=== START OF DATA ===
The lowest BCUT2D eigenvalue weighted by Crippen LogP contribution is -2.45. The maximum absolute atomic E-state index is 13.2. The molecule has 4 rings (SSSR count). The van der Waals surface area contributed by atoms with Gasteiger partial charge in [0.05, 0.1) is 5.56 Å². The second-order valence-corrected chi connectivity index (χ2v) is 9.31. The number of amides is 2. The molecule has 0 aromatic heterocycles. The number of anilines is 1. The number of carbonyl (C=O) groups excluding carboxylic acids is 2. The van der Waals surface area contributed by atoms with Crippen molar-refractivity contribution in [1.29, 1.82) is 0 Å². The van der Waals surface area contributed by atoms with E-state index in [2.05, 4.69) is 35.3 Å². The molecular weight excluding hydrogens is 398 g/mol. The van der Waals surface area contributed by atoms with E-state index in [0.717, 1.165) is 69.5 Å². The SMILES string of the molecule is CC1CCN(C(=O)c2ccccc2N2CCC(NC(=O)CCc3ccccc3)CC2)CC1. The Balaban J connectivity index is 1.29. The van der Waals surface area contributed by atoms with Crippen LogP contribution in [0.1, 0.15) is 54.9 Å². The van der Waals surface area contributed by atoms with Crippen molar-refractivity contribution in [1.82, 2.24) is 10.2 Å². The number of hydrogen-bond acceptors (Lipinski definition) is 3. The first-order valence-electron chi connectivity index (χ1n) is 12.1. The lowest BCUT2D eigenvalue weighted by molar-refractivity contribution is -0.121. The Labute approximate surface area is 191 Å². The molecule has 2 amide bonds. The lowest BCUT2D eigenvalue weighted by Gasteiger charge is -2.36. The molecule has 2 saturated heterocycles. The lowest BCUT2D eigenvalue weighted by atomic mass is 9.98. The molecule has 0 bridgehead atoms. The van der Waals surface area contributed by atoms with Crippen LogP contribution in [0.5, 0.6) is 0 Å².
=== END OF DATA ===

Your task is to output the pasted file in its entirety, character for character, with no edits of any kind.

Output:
The lowest BCUT2D eigenvalue weighted by Crippen LogP contribution is -2.45. The maximum absolute atomic E-state index is 13.2. The molecule has 4 rings (SSSR count). The van der Waals surface area contributed by atoms with Gasteiger partial charge in [0.05, 0.1) is 5.56 Å². The second-order valence-corrected chi connectivity index (χ2v) is 9.31. The number of amides is 2. The molecule has 0 aromatic heterocycles. The number of anilines is 1. The number of carbonyl (C=O) groups excluding carboxylic acids is 2. The van der Waals surface area contributed by atoms with Crippen molar-refractivity contribution in [1.29, 1.82) is 0 Å². The van der Waals surface area contributed by atoms with E-state index in [2.05, 4.69) is 35.3 Å². The molecular weight excluding hydrogens is 398 g/mol. The van der Waals surface area contributed by atoms with E-state index in [0.717, 1.165) is 69.5 Å². The SMILES string of the molecule is CC1CCN(C(=O)c2ccccc2N2CCC(NC(=O)CCc3ccccc3)CC2)CC1. The Balaban J connectivity index is 1.29. The van der Waals surface area contributed by atoms with Crippen LogP contribution in [0.1, 0.15) is 54.9 Å². The van der Waals surface area contributed by atoms with Crippen molar-refractivity contribution in [1.82, 2.24) is 10.2 Å². The number of hydrogen-bond acceptors (Lipinski definition) is 3. The first-order valence-electron chi connectivity index (χ1n) is 12.1. The lowest BCUT2D eigenvalue weighted by molar-refractivity contribution is -0.121. The Labute approximate surface area is 191 Å². The molecule has 2 amide bonds. The lowest BCUT2D eigenvalue weighted by Gasteiger charge is -2.36. The molecule has 2 saturated heterocycles. The lowest BCUT2D eigenvalue weighted by atomic mass is 9.98. The molecule has 0 bridgehead atoms. The van der Waals surface area contributed by atoms with Crippen LogP contribution in [0.5, 0.6) is 0 Å².